There are a number of changes to the classification of “Who is an Insured” in the New IBC CGL Form wordings. The variety of business forms which can become a named insured are expanded, as are the principals (i.e. the individuals), who are now defined as additionally insured. The denial of coverage for claims arising from undisclosed partnerships and joint ventures is expanded to include limited liability partnerships. This change in wording reflects developed caselaw and makes it imperative that all such entities in which the insured participates be named as insureds if the named insured is to have coverage relating to the conduct of these businesses. Finally, employee coverage is expanded to include “volunteer workers” and the exceptions to employee/volunteer worker coverage are also expanded to more fully exclude claims against employees/volunteer workers by other insureds and claims arising from property connected to the insureds. All in all, these changes provide greater clarity for both the insurers and the insured, and ultimately for the Courts, with regard to who and what is afforded coverage under the New IBC CGL Form.

LIMITS OF INSURANCE: THE GENERAL AGGREGATE LIMIT

Introduction

Under any policy of insurance, the provisions setting out and defining the monetary limits for which the insurer will be responsible are of importance in setting the premiums. There will be monetary limits in the Declarations Page, and further constraints through, for example, the ‘Each Occurrence Limit’ or ‘Medical Expenses Limit’. It is the Aggregate Limit, however, which draws the final line beyond which the insurer will not exceed for indemnity. The Aggregate Limit establishes the ultimate monetary limit, for which the insurer is responsible under the policy to indemnify the insured during a specified time period notwithstanding the number of claims in that policy year. It is important to remember that the Aggregate Limit is constant; it applies regardless of how many claims are made, or regardless of who makes the claims. It applies regardless of how many individuals or entities are Named Insureds.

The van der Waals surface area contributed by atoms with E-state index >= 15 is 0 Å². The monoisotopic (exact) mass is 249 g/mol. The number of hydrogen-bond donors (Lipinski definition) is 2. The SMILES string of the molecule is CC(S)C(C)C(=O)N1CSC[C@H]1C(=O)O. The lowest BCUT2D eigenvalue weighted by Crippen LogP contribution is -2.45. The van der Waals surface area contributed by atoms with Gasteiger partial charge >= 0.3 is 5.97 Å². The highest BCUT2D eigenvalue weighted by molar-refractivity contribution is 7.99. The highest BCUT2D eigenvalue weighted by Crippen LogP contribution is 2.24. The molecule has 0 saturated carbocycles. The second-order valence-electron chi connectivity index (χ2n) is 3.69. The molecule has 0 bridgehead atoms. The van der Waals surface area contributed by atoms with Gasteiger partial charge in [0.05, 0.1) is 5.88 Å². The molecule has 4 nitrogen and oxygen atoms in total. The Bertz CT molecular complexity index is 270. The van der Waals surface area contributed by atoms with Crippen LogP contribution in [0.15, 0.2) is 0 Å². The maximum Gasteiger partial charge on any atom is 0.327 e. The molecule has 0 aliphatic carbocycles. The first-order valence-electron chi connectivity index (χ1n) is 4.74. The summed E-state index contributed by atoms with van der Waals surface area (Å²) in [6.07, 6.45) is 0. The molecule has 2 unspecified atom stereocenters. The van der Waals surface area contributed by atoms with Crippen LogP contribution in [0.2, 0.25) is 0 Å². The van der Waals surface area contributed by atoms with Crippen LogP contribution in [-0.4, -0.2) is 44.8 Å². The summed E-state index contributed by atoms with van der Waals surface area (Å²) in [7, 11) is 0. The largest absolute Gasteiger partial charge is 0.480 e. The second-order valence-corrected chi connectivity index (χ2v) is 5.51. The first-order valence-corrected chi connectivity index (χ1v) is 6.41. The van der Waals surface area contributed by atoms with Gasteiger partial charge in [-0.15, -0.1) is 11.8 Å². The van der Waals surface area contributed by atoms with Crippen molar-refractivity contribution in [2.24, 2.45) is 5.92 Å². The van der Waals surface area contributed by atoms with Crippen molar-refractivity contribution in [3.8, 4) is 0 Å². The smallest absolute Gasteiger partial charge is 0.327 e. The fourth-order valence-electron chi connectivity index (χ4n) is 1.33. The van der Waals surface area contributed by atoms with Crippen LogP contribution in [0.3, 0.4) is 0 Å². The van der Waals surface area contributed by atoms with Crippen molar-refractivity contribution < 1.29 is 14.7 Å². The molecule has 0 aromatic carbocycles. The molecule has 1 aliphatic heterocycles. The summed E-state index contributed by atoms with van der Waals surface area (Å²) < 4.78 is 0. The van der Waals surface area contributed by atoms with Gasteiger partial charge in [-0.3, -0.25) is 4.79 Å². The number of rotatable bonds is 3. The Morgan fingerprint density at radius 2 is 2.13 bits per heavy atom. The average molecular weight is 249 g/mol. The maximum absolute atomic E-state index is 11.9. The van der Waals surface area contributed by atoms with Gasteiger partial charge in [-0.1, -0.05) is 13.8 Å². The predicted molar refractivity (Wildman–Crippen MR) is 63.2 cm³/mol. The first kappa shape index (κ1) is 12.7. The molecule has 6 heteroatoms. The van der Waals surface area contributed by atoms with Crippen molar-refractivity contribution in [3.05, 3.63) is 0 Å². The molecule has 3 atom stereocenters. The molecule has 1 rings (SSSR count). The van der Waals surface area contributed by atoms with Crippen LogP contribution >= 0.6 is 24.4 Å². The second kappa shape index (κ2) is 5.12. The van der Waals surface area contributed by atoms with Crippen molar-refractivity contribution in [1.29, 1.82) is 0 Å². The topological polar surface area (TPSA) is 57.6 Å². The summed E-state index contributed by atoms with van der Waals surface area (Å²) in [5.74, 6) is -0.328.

The purpose of this section of the paper is to discuss how the New IBC CGL Form has substantially changed the Aggregate Limits by creating what is a second aggregate limit, which, in certain circumstances, may expand the total amount the insurer is liable to indemnify the insured under certain types of claims or occurrences.

Aggregate Limits Generally

The policy wording of the Former IBC CGL Form dealt with the issue of Aggregate Limits in the following manner:

Section III – Limits of Insurance

1.   The Limits of Insurance stated in the Declarations and the rules below fix the most we will pay regardless of the number of:
           a.  Insureds
           b.  Claims made or “actions” brought; or
           c.  Persons or organizations making claims or bringing “actions”.